Objective: To organize information obtained by observation and order it in historical sequence; to use evidence to support hypotheses. To discuss, analyze, and interpret information.
1. A few days before conducting this activity assign portions of the essay for reading. If your students have Internet access, they can read the essay online. Be aware, however, that the photo list contains some of the same images that illustrate the essay. Therefore, students may be able to find the answers to question 2. below, if they click on the images when reading the essay online. One way to avoid this problem is by printing out this text-only version of the site and assigning them to read it from there.
The photographs are ONLY available online; the Smithsonian Office of Education cannot provide print copies.
2. Ask students to decide the order of all fifteen photographs from oldest to most recent, and list the order on a piece of paper. Alert students that some of the photographs were taken in the same year or era. They should also write down the reasons why they came to their conclusions.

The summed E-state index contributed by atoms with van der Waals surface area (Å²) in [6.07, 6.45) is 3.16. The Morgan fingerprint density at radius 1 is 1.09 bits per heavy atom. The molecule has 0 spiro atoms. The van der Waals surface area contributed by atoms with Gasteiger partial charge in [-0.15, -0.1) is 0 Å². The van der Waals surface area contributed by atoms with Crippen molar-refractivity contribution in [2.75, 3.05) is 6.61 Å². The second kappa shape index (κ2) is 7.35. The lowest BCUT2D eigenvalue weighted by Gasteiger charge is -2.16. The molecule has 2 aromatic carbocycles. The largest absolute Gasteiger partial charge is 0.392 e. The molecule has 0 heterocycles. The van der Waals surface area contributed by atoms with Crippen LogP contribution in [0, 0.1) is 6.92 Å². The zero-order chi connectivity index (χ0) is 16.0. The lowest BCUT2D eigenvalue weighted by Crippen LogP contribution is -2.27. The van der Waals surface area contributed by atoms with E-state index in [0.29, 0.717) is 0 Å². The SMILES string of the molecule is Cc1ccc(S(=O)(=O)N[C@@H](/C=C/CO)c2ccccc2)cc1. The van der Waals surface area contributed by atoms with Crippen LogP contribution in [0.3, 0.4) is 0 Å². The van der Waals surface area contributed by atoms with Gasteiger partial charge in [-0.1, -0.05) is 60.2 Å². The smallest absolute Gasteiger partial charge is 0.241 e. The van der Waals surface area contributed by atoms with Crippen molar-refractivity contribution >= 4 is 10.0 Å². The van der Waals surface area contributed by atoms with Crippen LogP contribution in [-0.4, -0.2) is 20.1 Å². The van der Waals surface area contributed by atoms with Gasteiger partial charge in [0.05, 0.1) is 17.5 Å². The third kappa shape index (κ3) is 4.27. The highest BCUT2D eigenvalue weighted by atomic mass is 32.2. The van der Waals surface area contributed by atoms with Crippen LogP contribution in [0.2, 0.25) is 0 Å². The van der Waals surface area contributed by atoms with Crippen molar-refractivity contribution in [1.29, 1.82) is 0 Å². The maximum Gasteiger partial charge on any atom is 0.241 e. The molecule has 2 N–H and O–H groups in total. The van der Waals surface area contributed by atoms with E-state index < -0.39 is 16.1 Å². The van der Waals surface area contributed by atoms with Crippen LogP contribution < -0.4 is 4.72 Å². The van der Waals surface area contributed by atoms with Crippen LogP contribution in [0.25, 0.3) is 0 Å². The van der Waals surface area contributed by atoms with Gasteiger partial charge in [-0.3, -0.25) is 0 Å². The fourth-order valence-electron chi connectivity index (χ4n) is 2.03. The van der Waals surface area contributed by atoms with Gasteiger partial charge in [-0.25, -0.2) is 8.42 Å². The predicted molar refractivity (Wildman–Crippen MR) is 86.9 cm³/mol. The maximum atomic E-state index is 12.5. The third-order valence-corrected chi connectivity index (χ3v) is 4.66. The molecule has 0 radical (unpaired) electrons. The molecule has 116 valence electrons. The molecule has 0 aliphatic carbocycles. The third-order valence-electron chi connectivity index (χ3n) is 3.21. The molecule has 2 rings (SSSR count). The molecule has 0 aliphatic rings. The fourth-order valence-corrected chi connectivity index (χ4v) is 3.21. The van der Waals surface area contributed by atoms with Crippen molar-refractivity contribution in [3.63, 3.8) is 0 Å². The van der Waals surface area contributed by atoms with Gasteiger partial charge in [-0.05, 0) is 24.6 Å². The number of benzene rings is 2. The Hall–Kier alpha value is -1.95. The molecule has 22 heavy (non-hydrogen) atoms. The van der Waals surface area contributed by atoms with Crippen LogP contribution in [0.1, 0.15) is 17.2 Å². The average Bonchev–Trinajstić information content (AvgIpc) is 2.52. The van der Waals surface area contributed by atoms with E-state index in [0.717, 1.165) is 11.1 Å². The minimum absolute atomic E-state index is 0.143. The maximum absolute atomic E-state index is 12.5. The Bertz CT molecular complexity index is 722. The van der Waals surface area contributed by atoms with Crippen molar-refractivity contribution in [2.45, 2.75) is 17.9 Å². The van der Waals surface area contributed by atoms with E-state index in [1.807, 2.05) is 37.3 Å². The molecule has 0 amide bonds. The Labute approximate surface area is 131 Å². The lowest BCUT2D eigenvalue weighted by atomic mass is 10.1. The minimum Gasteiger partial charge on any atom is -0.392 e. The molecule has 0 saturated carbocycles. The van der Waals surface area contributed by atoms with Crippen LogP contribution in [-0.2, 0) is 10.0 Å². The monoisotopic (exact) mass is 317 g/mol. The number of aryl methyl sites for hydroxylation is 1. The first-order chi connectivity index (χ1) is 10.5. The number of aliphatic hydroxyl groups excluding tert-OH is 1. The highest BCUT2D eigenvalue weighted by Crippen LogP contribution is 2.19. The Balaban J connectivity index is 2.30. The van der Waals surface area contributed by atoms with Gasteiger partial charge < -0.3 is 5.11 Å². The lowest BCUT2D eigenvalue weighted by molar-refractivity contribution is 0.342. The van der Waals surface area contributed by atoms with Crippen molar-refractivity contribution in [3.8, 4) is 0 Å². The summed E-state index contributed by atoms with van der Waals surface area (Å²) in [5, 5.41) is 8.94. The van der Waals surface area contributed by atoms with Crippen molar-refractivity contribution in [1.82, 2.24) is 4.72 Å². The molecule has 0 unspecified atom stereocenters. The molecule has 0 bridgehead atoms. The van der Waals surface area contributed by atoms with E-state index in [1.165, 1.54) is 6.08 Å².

3. In a class discussion ask students to explain and defend their choices, citing evidence in the photographs and from their reading.
4. Confirm the correct order of photographs using the chart below and discuss any discrepancies between students' choices and the available evidence.
Year of photograph/photograph number
5. Discussion topics. Choose three or four of the photographs to use as the basis for a discussion of topics examined in the essays. Some themes to consider:
Lessons start page || Lesson 1 || Lesson 2 || Lesson 3 || Lesson 4
Introduction || Birth and
Growth of the American Office || Office
Office Organization || Global Office || Conclusion
Historical Timeline || Lesson Plans || Resources || Site Contents
Home (text) || Home (graphics)
Contact firstname.lastname@example.org with any questions or comments
Smithsonian Institution Copyright 1998